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- Title: Anthroposophical Ethics (1928): Anthroposophical Ethics I
- Facts of such a nature often answer the riddles of life far
- upon the nature of Goodness and Virtue and you will see how
- say regarding the nature of morality is really intended to
- order to describe, the moral nature contained in the
- Title: Anthroposophical Ethics (1928): Anthroposophical Ethics II
- separated in order that a particular quality of human nature
- nature, just as spiritual power was in human nature before
- spiritual error overlies moral goodness. Human nature is not
- human nature shows us that in its deepest being it is good and
- something immeasurably good lies at the bottom of human nature.
- the good in human nature, he saw what lies at the bottom of
- develops the belief in the original goodness of human nature
- human nature as such.
- in the goodness of the human soul, and who loves human nature,
- most important qualities in human nature. Valour, bravery, is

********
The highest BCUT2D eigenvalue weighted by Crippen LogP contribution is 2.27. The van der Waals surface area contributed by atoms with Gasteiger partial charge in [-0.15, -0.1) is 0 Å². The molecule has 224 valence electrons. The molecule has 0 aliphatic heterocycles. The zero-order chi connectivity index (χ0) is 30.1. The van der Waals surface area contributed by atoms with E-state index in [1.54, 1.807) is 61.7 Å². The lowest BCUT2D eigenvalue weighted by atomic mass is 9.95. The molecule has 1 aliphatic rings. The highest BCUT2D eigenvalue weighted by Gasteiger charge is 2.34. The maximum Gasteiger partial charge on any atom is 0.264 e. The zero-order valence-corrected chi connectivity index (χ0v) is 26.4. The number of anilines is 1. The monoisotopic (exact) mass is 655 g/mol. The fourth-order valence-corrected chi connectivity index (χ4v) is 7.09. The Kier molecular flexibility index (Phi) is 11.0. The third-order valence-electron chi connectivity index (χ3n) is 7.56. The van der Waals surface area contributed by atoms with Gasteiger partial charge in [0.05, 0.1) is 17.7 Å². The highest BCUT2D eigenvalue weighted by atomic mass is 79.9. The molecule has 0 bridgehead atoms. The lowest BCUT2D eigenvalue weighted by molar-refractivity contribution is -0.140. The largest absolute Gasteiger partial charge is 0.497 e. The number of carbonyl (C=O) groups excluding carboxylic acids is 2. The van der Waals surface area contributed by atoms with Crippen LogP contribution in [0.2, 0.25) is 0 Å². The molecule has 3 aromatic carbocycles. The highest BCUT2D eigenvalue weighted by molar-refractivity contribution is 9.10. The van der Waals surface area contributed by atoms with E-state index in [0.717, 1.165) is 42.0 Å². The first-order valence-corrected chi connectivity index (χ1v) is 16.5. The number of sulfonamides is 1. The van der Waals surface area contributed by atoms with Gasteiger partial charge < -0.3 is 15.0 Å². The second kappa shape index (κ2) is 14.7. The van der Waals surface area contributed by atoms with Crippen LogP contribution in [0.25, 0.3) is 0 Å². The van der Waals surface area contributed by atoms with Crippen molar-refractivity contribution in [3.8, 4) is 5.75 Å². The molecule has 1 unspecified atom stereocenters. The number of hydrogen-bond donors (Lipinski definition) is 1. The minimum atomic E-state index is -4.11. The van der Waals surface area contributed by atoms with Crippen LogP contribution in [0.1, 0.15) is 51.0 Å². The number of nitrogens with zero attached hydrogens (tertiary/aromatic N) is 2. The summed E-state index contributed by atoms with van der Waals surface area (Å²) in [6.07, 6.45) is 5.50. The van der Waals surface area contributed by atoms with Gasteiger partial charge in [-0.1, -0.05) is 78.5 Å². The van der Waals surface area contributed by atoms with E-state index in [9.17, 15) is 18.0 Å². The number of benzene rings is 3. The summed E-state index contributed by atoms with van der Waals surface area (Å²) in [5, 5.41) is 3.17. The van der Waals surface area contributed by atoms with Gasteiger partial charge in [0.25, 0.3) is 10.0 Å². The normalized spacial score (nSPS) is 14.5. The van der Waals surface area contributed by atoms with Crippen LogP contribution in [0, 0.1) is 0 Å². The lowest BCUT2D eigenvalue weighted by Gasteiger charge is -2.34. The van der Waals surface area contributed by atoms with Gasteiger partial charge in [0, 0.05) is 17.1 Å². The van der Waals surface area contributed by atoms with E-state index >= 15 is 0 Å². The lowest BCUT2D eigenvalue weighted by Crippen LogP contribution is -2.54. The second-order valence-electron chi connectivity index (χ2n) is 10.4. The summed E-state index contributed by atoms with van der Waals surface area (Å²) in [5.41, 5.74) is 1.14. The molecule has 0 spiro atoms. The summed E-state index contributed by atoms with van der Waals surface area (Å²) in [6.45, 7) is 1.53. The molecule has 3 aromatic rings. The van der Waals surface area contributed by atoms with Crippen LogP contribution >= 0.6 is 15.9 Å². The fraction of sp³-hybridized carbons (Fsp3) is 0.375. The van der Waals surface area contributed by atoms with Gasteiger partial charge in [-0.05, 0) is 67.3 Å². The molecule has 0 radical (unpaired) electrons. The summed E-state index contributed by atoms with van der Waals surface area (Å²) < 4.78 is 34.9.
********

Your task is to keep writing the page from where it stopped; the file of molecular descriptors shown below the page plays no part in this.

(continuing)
- poured out into humanity an impulse, a current of such a nature
- Title: Anthroposophical Ethics (1928): Anthroposophical Ethics III
- fundamental in human nature. From the facts adduced, we tried
- moral-nature was shown in a special way to the pupils. Briefly,
- valour, bravery. In this respect human nature may diverge on
- what we know about the nature of man leads us to a particular
- regulated by nature, and were so far active that the right
- manifested; when it appears merely as a quality of human nature
- nature this virtue must accord with and be guided by interest.
- sympathised with; but the attempt to understand his nature is
- understanding of their nature. Our attitude towards our
- nature. The sense body is primarily the instrument of the
- we must have a seeing eye for his nature. How do we obtain this
- understand him; by understanding his nature we attain to
- nature only shows that he does not know the conditions attached
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